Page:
Friday, June 9, 2023

US economy adds 253,000 jobs in sign of labour market strength

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US jobs growth was stronger than expected in April, showing the resilience of the economy even as the Federal Reserve signalled it was “getting close” to pausing its cycle of interest rate rises.

The US added 253,000 non-farm jobs last month, according to a report from the Bureau of Labor Statistics on Friday, confounding expectations of a slowdown.

The headline payrolls increase was partially offset by downward revisions to the previous two months’ data, but the unemployment rate and wage growth figures also pointed to continuing tightness in the labour market, raising doubts over whether the Fed will begin to cut interest rates as soon as investors had expected.

The two-year Treasury yield, which moves with interest rate expectations, jumped to session highs immediately following publication of the data. It was up 0.15 percentage points for the day, at 3.88 per cent. Traders in the futures market also reduced bets on interest rate cuts starting this summer, though the possibility is still priced in.

“This report paints a picture of a labour market that is hot, and that would not justify cutting rates,” said Eric Winograd, senior economist for fixed income at AllianceBernstein.

The unemployment rate dipped to 3.4 per cent last month, compared with consensus forecasts of 3.6 per cent. Hourly wage growth strengthened by 0.5 per cent month on month, and was up 4.4 per cent year on year.

Jobs growth was particularly strong in professional and business services, while hiring in the healthcare and leisure and hospitality sectors also expanded strongly.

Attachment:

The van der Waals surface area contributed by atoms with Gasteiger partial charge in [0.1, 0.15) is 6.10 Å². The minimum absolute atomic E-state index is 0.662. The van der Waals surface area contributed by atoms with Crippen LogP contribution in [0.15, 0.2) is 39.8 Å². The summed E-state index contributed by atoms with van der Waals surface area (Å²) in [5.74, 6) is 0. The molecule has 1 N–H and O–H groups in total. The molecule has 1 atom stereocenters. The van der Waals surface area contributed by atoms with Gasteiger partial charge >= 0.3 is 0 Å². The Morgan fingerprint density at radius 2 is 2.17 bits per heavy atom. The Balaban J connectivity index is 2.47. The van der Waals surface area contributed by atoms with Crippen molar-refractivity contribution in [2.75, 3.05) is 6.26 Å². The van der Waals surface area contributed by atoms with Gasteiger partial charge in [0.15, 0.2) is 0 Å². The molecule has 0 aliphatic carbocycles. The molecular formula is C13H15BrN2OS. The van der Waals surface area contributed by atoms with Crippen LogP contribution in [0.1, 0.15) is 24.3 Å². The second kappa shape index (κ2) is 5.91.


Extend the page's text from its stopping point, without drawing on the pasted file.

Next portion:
Wages are an important factor in inflation, particularly in the service sector, so economists and investors were closely monitoring the numbers for signs that higher interest rates are slowing the economy and bringing down inflation.

The data comes after the US central bank on Wednesday announced its tenth consecutive interest rate rise, lifting its benchmark federal funds rate to a range of 5 to 5.25 per cent. Fed chair Jay Powell said the labour market remained “extraordinarily tight”, but added that “there are some signs that supply and demand . . . are coming back into better balance”.

Data released earlier this week supported Powell’s assessment, showing a sharper than expected drop in job openings to their lowest level since April 2021. However, Friday’s figures are the latest reminder that inflationary pressures are still high.

Powell stressed on Wednesday that it would still take some time to bring inflation down towards the Fed’s 2 per cent target, but investors have been betting that the central bank will quickly pivot to cutting rates, with the first coming as soon as July.

Jack Janasiewicz, a portfolio manager at Natixis Investment Managers, said stronger than expected jobs or wage growth data this week “would reinvigorate the idea that the Fed is not done”.

He also highlighted the importance of data on the labour force participation rate, which counts the number of Americans who are employed or actively searching for a job. The rate has crept up in recent months after dropping dramatically early in the coronavirus pandemic, but was unchanged at 62.6 per cent in April.

“There are reasons to believe people are coming back off the sidelines and increasing the supply of labour, which is what the Fed is looking for,” said Janasiewicz. “One of the better paths to a soft landing is increasing the supply of labour rather than seeing people get laid off.”

Asked on Wednesday about the tension between the Fed’s dual mandates of bringing down inflation while maximising employment, Powell said: “Right now, we need to be focusing on bringing inflation down. Fortunately, we’ve been able to do that so far without unemployment going up.”



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